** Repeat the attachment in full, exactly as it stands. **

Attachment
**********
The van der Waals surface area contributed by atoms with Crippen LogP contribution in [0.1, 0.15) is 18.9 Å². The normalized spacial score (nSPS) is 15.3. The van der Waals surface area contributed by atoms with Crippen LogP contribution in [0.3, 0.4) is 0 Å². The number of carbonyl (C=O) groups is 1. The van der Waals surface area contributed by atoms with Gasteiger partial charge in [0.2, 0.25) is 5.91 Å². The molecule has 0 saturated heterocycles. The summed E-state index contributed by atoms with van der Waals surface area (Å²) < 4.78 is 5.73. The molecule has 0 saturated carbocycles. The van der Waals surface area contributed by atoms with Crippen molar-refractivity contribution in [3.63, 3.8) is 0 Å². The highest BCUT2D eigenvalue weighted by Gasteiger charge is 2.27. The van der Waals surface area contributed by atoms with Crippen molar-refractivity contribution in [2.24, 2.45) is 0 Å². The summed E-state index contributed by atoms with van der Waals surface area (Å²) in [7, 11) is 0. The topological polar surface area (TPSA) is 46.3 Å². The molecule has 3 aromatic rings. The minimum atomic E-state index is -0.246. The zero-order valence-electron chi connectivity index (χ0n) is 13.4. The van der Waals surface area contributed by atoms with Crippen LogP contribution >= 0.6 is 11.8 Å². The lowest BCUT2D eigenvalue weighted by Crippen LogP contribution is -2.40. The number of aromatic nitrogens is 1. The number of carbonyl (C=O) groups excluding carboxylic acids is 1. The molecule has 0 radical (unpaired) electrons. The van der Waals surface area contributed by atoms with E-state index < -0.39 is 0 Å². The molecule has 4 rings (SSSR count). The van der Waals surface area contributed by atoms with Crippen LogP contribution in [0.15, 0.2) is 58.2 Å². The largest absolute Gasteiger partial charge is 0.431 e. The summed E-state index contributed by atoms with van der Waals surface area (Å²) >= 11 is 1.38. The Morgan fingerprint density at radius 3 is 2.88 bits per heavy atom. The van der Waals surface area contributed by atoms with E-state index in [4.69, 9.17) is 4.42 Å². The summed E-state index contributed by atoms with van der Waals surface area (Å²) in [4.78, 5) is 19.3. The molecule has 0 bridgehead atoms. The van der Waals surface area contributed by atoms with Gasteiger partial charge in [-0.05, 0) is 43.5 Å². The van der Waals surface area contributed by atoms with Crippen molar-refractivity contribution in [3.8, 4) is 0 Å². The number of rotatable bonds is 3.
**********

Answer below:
The van der Waals surface area contributed by atoms with Crippen LogP contribution in [0.1, 0.15) is 18.9 Å². The normalized spacial score (nSPS) is 15.3. The van der Waals surface area contributed by atoms with Crippen LogP contribution in [0.3, 0.4) is 0 Å². The number of carbonyl (C=O) groups is 1. The van der Waals surface area contributed by atoms with Gasteiger partial charge in [0.2, 0.25) is 5.91 Å². The molecule has 0 saturated heterocycles. The summed E-state index contributed by atoms with van der Waals surface area (Å²) < 4.78 is 5.73. The molecule has 0 saturated carbocycles. The van der Waals surface area contributed by atoms with Crippen molar-refractivity contribution in [3.63, 3.8) is 0 Å². The highest BCUT2D eigenvalue weighted by Gasteiger charge is 2.27. The van der Waals surface area contributed by atoms with Crippen molar-refractivity contribution in [2.24, 2.45) is 0 Å². The summed E-state index contributed by atoms with van der Waals surface area (Å²) in [7, 11) is 0. The topological polar surface area (TPSA) is 46.3 Å². The molecule has 3 aromatic rings. The minimum atomic E-state index is -0.246. The zero-order valence-electron chi connectivity index (χ0n) is 13.4. The van der Waals surface area contributed by atoms with Crippen LogP contribution >= 0.6 is 11.8 Å². The lowest BCUT2D eigenvalue weighted by Crippen LogP contribution is -2.40. The number of aromatic nitrogens is 1. The number of carbonyl (C=O) groups excluding carboxylic acids is 1. The molecule has 0 radical (unpaired) electrons. The van der Waals surface area contributed by atoms with E-state index < -0.39 is 0 Å². The molecule has 4 rings (SSSR count). The van der Waals surface area contributed by atoms with Crippen LogP contribution in [0.15, 0.2) is 58.2 Å². The largest absolute Gasteiger partial charge is 0.431 e. The summed E-state index contributed by atoms with van der Waals surface area (Å²) >= 11 is 1.38. The Morgan fingerprint density at radius 3 is 2.88 bits per heavy atom. The van der Waals surface area contributed by atoms with E-state index in [4.69, 9.17) is 4.42 Å². The summed E-state index contributed by atoms with van der Waals surface area (Å²) in [4.78, 5) is 19.3. The molecule has 0 bridgehead atoms. The van der Waals surface area contributed by atoms with Gasteiger partial charge in [-0.05, 0) is 43.5 Å². The van der Waals surface area contributed by atoms with Crippen molar-refractivity contribution in [3.8, 4) is 0 Å². The number of rotatable bonds is 3.